The narwhal has a tooth, or tusk, which emerges from the left side of the upper jaw and is an evolutionary mystery that defies many of the known principles of mammalian teeth. The tooth’s unique spiral, the degree of its asymmetry to the left side, and its odd distribution among most males and some females are all unique expressions of teeth in mammals. The narwhal is usually 13 to 15 feet in length and weighs between 2,200 and 3,500 pounds. Its natural habitat is the Atlantic portion of the Arctic Ocean, concentrating in the Canadian High Arctic: Baffin Bay, Davis Strait, and northern Hudson Bay. It is also found in less numbers in the Greenland Sea, extending to Svalbard to Severnaya Zemlya off the coast of Russia.
Harvard School of Dental Medicine researcher Martin Nweeia has discovered that the narwhal’s tooth has hydrodynamic sensor capabilities. Ten million tiny nerve connections tunnel their way from the central nerve of the narwhal tusk to its outer surface. Though seemingly rigid and hard, the tusk is like a membrane with an extremely sensitive surface, capable of detecting changes in water temperature, pressure, and particle gradients. Because these whales can detect particle gradients in water, they are capable of discerning the salinity of the water, which could help them survive in their Arctic ice environment. It also allows the whales to detect water particles characteristic of the fish that constitute their diet. There is no comparison in nature and certainly none more unique in tooth form, expression, and functional adaptation.
“Why would a tusk break the rules of normal development by expressing millions of sensory pathways that connect its nervous system to the frigid arctic environment?” says Nweeia. “Such a finding is startling and indeed surprised all of us who discovered it.” Nweeia collaborated on this project with Frederick Eichmiller, director of the Paffenbarger Research Center at the National Institute of Standards and Technology, and James Mead, curator of marine mammals at the National Museum of Natural History of the Smithsonian Institution.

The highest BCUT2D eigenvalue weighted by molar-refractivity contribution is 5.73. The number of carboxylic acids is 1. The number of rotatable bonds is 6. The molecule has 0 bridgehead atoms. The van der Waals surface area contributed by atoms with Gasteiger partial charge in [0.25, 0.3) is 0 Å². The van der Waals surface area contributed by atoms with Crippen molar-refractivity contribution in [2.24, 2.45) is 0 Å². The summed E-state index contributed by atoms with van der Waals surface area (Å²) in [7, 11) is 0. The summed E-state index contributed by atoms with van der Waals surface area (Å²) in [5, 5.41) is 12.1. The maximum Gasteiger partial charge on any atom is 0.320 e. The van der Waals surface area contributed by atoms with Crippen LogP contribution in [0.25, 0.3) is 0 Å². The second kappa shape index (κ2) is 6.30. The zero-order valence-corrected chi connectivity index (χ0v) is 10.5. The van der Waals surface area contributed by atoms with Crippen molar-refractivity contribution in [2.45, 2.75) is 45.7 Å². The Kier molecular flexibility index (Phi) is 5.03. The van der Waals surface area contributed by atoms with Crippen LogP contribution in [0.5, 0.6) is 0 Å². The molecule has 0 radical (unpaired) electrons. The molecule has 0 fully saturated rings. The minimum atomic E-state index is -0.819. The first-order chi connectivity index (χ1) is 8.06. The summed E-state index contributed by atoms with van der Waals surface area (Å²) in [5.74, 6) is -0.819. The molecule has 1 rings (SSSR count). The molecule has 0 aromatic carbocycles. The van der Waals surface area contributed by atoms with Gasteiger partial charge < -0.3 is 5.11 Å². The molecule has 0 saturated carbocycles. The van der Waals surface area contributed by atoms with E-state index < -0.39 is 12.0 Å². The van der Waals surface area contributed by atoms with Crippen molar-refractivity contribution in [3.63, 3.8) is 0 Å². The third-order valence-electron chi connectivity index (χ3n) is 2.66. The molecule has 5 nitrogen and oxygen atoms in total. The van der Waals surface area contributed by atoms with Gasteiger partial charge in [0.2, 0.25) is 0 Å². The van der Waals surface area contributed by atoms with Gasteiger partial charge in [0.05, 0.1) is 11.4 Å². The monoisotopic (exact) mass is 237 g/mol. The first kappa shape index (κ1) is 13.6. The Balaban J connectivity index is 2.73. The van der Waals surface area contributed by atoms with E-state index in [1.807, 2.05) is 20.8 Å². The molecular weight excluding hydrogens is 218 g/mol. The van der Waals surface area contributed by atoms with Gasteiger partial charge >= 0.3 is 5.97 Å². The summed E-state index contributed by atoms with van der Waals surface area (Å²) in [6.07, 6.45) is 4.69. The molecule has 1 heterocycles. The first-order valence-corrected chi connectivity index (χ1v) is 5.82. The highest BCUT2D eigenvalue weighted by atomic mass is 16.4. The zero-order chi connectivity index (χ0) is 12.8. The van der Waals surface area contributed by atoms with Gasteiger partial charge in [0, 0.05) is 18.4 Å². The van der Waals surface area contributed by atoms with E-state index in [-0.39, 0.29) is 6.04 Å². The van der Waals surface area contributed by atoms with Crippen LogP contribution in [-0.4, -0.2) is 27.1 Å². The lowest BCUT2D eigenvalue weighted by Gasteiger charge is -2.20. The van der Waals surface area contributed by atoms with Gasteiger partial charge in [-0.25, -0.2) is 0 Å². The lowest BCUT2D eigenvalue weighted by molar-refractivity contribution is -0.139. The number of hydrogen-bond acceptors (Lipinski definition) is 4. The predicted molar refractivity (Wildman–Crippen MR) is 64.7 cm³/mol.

Nweeia studied the whales during four trips to the Canadian High Arctic. In the past, many theories have been presented to explain the tooth’s purpose and function, none of which have been accepted as definitive. One of the most common is that the tooth is used to display aggression between males, who joust with each other for social hierarchy. Another is that the tooth is a secondary sexual characteristic, like a peacock’s feathers or a lion’s mane.
Nweeia’s findings point to a new direction of scientific investigation. Fewer than 250 papers have been published about the narwhal, and many offer conflicting results. Because of its Arctic habitat and protected status in Canada, the whale is difficult to study. Nweeia has brought together leaders from the fields of marine mammal science, dental medicine, engineering, mathematics, evolutionary biology, anatomy, and histology.
The sensory connections discovered by Nweeia and his colleagues also are capable of tactile ability. Narwhals are known for their “tusking” behavior, when males rub tusks. Because of the tactile sensory ability of the tusk surface, the whales are likely experiencing a unique sensation.
Results from the team’s research already has practical applications; studies about the physical makeup of the tusk, which is both strong and flexible, provide insight into ways of improving restorative dental materials. (An 8-foot-long tooth can yield one foot in any direction without breaking). Nweeia also leads the Narwhal Tooth Expeditions and Research Investigation, founded in 2000, which combines scientific experts with Inuit elders, who have collected notes for hundreds of years, to discover the purpose and function of the narwhal tusk.
Nweeia, a clinical instructor in restorative dentistry and biomaterials sciences at HSDM, presented his conclusions Dec. 13, 2005 at the 16th Biennial Conference on the Biology of Marine Mammals in San Diego.
This work was funded by Harvard School of Dental Medicine, the National Geographic Society, Sunstar Butler, the Smithsonian Institution Center for Arctic Studies, Astro-Med Inc., and Fisheries and Oceans, Canada.